Donated by Barbara Tyrrell in 2008
In 2008, Barbara Tyrrell donated 118 pieces of beadwork to the CCAC. Tyrrell collected the beadwork from those who sat for portraits drawn by her. Some of the beadworks were bought, and others were given to her as a token of generosity and friendship.
In her book titled Tribal People of Southern Africa (first published 1968), Tyrrell describes and studies the dress code of 25 groups within three main ethnic groups of the Southern African people (including present-day Zimbabwe). The three groups are namely: Sotho/Tswana of Botswana, Nguni, and Tsonga of the Drakensberg and Zulu, Swazi and Xhosa people of Natal. Each tribe differs in the language spoken, dress, and custom. Often, the tribes were named after the surname of their first chief. Under the main chief would be a series of lesser chiefs, each in charge of a group of families who then constituted a clan. The law of the tribe is based on custom, culture, and traditions that determine the tribe’s manners, beliefs, and ethics.
According to Tyrrell, beadwork played an important role in each tribe's belief systems, yet much of what the people wore during the time of drawing has changed or disappeared. Among the Ndebele, the disappearance of traditional wear has been slow but sure. A more drastic change in fashion was seen among the Zulu people since Tyrrell’s first journey in Zululand, now known as KwaZulu-Natal.
Traditional daily wear has been replaced with common clothes. Women’s tall head-dresses indicating marital status and tribal dresses are now worn only for special occasions, while men mostly wear their beaded ornaments on top of European clothing during celebrations. This is also relevant amongst the Basotho, who had already adopted European styles in 1948. This gave rise to the introduction of the Basotho blanket by a foreign trader. According to Tyrrell, tribes such as the Venda, Swazi, and Xhosa have managed to maintain more of their tribal ways of dressing.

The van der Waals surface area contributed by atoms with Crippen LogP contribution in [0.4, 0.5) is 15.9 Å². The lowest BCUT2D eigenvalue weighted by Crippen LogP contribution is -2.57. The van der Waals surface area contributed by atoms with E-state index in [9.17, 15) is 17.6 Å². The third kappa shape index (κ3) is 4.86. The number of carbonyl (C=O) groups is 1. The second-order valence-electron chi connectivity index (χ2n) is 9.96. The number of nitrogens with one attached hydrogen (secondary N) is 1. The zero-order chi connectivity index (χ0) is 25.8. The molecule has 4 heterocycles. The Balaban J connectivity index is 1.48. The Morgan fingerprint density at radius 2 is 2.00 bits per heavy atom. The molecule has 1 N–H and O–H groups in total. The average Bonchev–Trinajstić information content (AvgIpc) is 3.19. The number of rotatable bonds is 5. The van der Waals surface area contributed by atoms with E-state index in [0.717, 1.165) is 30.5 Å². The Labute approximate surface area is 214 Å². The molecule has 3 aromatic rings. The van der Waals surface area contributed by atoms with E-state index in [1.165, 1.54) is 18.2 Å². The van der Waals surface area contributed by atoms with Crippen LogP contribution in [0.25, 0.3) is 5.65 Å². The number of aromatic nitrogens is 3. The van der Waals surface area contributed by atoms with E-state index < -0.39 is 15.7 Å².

Tyrrell highlights that European clothing styles played an important role in the “tribal” people’s conversion to Christianity and during the nineteenth century. “Tribal” people started considering European fashion as being synonymous with being Christian, while tribal dress and beadwork became considered as “heathen”. Beadwork use has also morphed to become part of a mixed African-European fashion sense.
In 2019, some of the CCAC beadwork was sent to beadwork specialist Hlengiwe Dube who was able to supplement Tyrrell’s notes, adding how some of the beaded items are still attached to certain African beliefs for restoration and preservation of cultural documentation.